Large cash reserves led to complacency and a lack of discipline, according to an ex-RealTime Worlds staffer discussing the Scottish developer's recent closure
and poor sales of APB
"We got all this money, and it made us relax, when really it should have focused our attention on making sure we had a really good approach to managing the project, to ensuring the design was exactly what it needed to be, to focus testing early on, and just proving that we were doing the right thing, rather than taking the old 'it'll be done when it's done' attitude," an anonymous source told The Guardian
Realtime Worlds went into administration on August 24th, 2010, cutting 150 jobs and having spent an alleged $105 million in funding. The majority of this money was spent on APB
, the company’s flagship 'cops and robbers' multiplayer online game, with development difficulties channeling funding away from the studio’s second project, social media game, Project MyWorld
Fears of financial trouble were felt at the studio months before the closure. "The first hint we got was, a few months before APB launched, the company started – quite bizarrely – to make cleaners redundant," said the source. "Later, rumors started coming in that redundancies were imminent. And then RTW let all the contractors go early, which was another sign that money was running out. But they said everything was fine."
Then, on 13th August the news broke that the entire Project MyWorld
team was being laid off. "APB
continues to be our primary development focus, and we remain fully committed to the game and its players," said the official company statement. "We were told that the budget for the game had been spent on APB
," said the source.
The reputation of the studio’s CEO, Dave Jones, best known as the creator of Grand Theft Auto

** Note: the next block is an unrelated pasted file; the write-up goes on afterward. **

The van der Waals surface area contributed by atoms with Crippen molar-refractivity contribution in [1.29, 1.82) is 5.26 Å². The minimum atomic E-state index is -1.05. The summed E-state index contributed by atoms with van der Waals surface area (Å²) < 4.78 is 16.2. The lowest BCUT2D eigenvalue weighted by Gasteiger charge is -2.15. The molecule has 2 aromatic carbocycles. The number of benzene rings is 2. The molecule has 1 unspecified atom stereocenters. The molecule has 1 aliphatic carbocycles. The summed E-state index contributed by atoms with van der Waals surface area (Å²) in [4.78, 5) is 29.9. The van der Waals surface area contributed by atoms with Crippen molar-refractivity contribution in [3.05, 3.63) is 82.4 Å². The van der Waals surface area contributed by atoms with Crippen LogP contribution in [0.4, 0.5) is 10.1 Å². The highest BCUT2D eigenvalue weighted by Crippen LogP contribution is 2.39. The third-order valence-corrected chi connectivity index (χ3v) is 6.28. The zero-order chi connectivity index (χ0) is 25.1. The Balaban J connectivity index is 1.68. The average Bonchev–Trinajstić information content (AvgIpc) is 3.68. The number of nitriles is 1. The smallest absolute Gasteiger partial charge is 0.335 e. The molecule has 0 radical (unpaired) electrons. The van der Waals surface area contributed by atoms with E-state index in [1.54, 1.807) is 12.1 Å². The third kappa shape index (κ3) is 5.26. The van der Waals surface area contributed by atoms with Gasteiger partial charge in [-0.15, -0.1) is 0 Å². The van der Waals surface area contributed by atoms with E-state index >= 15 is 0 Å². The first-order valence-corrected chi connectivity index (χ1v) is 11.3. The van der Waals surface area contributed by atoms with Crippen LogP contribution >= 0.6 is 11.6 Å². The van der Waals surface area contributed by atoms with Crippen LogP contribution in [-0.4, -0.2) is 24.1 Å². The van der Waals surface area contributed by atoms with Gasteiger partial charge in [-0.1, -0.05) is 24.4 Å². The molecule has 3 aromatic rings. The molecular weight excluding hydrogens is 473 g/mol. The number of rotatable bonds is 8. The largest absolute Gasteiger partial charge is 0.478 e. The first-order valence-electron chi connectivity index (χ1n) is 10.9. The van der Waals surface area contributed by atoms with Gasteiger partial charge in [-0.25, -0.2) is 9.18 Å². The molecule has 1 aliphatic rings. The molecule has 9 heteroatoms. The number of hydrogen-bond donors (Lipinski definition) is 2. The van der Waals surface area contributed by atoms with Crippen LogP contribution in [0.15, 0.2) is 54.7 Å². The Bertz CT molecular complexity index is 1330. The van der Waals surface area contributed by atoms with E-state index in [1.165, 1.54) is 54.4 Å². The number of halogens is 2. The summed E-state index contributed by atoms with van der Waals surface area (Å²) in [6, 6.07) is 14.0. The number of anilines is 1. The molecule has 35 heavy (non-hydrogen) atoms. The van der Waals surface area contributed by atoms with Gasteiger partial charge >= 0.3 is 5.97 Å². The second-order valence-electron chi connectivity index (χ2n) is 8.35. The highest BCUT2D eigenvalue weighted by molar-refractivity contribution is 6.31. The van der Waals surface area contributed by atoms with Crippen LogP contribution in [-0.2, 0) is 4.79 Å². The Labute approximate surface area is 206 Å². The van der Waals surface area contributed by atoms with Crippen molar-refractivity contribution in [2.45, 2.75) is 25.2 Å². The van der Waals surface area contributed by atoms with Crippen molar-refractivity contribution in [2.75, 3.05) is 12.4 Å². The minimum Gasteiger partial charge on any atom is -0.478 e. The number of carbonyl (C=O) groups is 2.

, also contributed to the sense of complacency. "When you're working for someone like Dave, it's all too easy to not believe what your ears and eyes, and QA and beta testers are telling you," said the Guardian source. "You're like: 'Dave knows what he's doing, it's going to be fine'."
"The team was saying for a long, long time that there were things that were not quite right with the game… It was never the case that the design was fundamentally broken, but in the execution of a lot of the features there are things that didn't quite come together, that weren't polished to the level that people expected," continues the source.
The length of the development and management structure also contributed to the project’s failure, said a second source, an ex-staff member from the studio’s second project, Project MyWorld. "The middle management – and there was a LOT of middle management at this company – they were on that game for years and they continued to run it as though they were managing an architecture project or something.
"Fun never seemed to be a criterion for what they were doing; managers with little clipboards would go around and tick off things, saying 'OK that's done' and moving on. There was never any consideration for whether or not what had been done was any fun."